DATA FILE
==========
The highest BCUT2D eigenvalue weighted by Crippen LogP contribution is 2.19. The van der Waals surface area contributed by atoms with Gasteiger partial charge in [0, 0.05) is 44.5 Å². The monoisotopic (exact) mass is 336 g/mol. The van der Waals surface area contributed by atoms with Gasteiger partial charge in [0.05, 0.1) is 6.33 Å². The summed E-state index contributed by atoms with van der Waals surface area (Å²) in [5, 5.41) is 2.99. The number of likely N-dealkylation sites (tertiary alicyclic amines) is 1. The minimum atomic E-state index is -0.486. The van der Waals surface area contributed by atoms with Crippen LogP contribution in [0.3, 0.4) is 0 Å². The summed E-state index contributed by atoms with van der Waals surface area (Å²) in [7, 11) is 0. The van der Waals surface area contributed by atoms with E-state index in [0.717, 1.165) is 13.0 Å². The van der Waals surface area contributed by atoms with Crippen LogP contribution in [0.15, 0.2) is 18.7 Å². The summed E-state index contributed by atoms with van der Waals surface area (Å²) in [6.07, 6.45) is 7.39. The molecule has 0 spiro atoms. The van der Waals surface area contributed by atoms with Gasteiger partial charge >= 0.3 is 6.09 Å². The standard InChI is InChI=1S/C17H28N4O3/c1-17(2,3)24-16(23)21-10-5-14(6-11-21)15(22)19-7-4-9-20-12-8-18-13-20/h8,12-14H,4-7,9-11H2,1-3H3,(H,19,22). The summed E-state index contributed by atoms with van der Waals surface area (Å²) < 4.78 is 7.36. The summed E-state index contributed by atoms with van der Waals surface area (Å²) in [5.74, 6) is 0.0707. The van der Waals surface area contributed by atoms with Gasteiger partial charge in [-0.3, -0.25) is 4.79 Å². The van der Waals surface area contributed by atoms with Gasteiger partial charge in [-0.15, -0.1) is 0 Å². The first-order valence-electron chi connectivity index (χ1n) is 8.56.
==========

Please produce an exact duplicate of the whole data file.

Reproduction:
The highest BCUT2D eigenvalue weighted by Crippen LogP contribution is 2.19. The van der Waals surface area contributed by atoms with Gasteiger partial charge in [0, 0.05) is 44.5 Å². The monoisotopic (exact) mass is 336 g/mol. The van der Waals surface area contributed by atoms with Gasteiger partial charge in [0.05, 0.1) is 6.33 Å². The summed E-state index contributed by atoms with van der Waals surface area (Å²) in [5, 5.41) is 2.99. The number of likely N-dealkylation sites (tertiary alicyclic amines) is 1. The minimum atomic E-state index is -0.486. The van der Waals surface area contributed by atoms with Crippen LogP contribution in [0.3, 0.4) is 0 Å². The summed E-state index contributed by atoms with van der Waals surface area (Å²) in [7, 11) is 0. The van der Waals surface area contributed by atoms with E-state index in [0.717, 1.165) is 13.0 Å². The van der Waals surface area contributed by atoms with Crippen LogP contribution in [0.15, 0.2) is 18.7 Å². The summed E-state index contributed by atoms with van der Waals surface area (Å²) in [6.07, 6.45) is 7.39. The molecule has 0 spiro atoms. The van der Waals surface area contributed by atoms with Gasteiger partial charge >= 0.3 is 6.09 Å². The standard InChI is InChI=1S/C17H28N4O3/c1-17(2,3)24-16(23)21-10-5-14(6-11-21)15(22)19-7-4-9-20-12-8-18-13-20/h8,12-14H,4-7,9-11H2,1-3H3,(H,19,22). The summed E-state index contributed by atoms with van der Waals surface area (Å²) < 4.78 is 7.36. The summed E-state index contributed by atoms with van der Waals surface area (Å²) in [5.74, 6) is 0.0707. The van der Waals surface area contributed by atoms with Gasteiger partial charge in [-0.3, -0.25) is 4.79 Å². The van der Waals surface area contributed by atoms with Gasteiger partial charge in [-0.15, -0.1) is 0 Å². The first-order valence-electron chi connectivity index (χ1n) is 8.56.